Tuesday, October 27, 2015


This time of year a high prairie community is clenching for the winter, getting braced for profound cold, deep snow, high wind.  Last minute preparations are underway.  The festivals of unification and plenty -- Halloween and Thanksgiving -- are in preparation, which in this culture means buying a lot of stuff.  The schools have been humming along for a month.  And this year we have elections which may be undoing all preparations by accusing, worrying, withdrawing, blaming -- all that human struggle.   So my remedy is to focus on the most erudite and marginally comprehensible scholarly material I’ve got downloaded waiting to be figured out.  It’s my version of Sudoku puzzles.

Here’s a good one that will require so much concentration that I’ll stop worrying about the leak in my water line.  Leo and Roger are out there with the backhoe right now.

Waterline Archeology

This is the article being reviewed:  Malafouris, L. (2010). “Metaplasticity and the human becoming: principles of neuroarchaeology.” Journal of Anthropological Sciences 88: 49-72.

Here’s the review title:  * The introduction of “neuro-archaeology” and the synthesis of biological and neural aspects within the fields of neuroscience and archaeology. 

This is an excellent definition to chew on:  “Malafouris writes that the human mind is an “interactive, embodied, and distributed autonoetic system” and argues for the incorporation of this concept in archaeological studies.”

“Interactive” responds to the concept of ‘experience-dependent plasticity’.  This means that the brain is NOT a container that learns unyielding facts and precepts.  Rather, it is a kind of dance in which what happens is met by the brain reaching out to understand it.  One way I appreciate this concept is abandoning the idea of education as “units” or eggs of knowledge that are installed in the pockets of the brain, whether the students like it or not.  GIVE me an education assumes that it’s an object rather than a process.  Therefore, the learner has no obligation except to open their mouths or ears.

Alfred, Lord Tennyson, looking curiously like a cowboy.

Here’s Alfred, Lord Tennyson, who intuitively knew what science is proving -- that we build our brains from our lives.  To live one way or another is a choice that creates us.  The idea has been around, just ignored.

I am a part of all that I have met;
Yet all experience is an arch wherethro'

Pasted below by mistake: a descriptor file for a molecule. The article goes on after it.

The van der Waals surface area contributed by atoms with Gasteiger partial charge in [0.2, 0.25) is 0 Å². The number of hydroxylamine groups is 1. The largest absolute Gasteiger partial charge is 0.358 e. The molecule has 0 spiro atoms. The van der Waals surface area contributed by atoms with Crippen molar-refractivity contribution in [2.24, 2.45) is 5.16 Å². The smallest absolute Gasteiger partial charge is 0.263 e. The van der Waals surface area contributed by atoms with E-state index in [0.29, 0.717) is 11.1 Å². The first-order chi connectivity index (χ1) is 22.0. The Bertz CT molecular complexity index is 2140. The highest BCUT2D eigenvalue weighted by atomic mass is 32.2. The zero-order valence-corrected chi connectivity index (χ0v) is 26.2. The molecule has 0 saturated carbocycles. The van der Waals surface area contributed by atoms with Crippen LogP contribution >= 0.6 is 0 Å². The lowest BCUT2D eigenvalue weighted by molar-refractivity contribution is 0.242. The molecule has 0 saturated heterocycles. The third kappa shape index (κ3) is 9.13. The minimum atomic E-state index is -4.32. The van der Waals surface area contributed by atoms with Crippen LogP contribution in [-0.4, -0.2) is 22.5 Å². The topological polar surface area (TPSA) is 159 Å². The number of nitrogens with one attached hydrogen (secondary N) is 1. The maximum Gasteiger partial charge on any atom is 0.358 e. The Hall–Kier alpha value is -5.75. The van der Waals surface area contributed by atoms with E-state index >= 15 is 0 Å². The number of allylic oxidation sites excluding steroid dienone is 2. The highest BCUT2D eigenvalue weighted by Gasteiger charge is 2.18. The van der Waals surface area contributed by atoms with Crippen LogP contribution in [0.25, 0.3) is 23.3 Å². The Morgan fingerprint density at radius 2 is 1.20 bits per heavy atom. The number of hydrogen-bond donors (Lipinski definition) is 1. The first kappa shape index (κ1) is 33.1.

Gleams that untravell'd world whose margin fades
For ever and forever when I move.
How dull it is to pause, to make an end,
To rust unburnish'd, not to shine in use!

A quote from the review:  “Neuroarchaeology aims at constructing an analytical bridge between brain and culture by putting material culture, embodiment, time and long term change at center stage in the study of mind. This paper presents a critical overview of this new research field and introduces the notion of ‘metaplasticity’ to describe the enactive constitutive intertwining between neural and cultural plasticity.” 

“Enactive” means you have to do something, that something is happening.
“Constitutive” means there are various parts that are coming together.
“Intertwining” implies that the forces and parts that are coming together are still separate enough to belong to one piece or another.  This is not merging, so identity needn’t be sacrificed but rather put in relationship with something else.

I’m not going to use “metaplasticity” in an archeological way, rather in a sociological way, but you might like to read the whole article, so here’s how you can get to the article.  (I seem to be in sympathy with English thinking, or maybe it’s that I subscribe to English sources.) 
Lambros Malafouris: this is what scholars look like now.

Metaplasticity and the human becoming: principles of neuroarchaeology by Lambros Malafouris, McDonald Institute for Archaeological Research, Downing Street, Cambridge, CB2 3ER, U.K.  
e-mail: lm243@cam.ac.uk, l.malafouris@gmail.com 

“Mirror neurons” -- cells that provide empathy with what someone else is thinking/feeling.

“Embodied simulation” -- if you watch someone dancing, your brain will provide a dim echo in your own muscles.

“Social cognition” -- awareness of the group

“Neural exploitation” -- emphasizes the role of sensorimotor systems in the formation of abstract concepts, providing new perspectives on how the brain facilitates and supports the transmission of cultural values, beliefs, and practices.   This may be the single most major concept.

The formal thesis to be pursued is expressed as a little triangle.  Rather inscrutable.

(a)The hypothesis of extended mind, which explores the constitutive intertwining of cognition with material culture,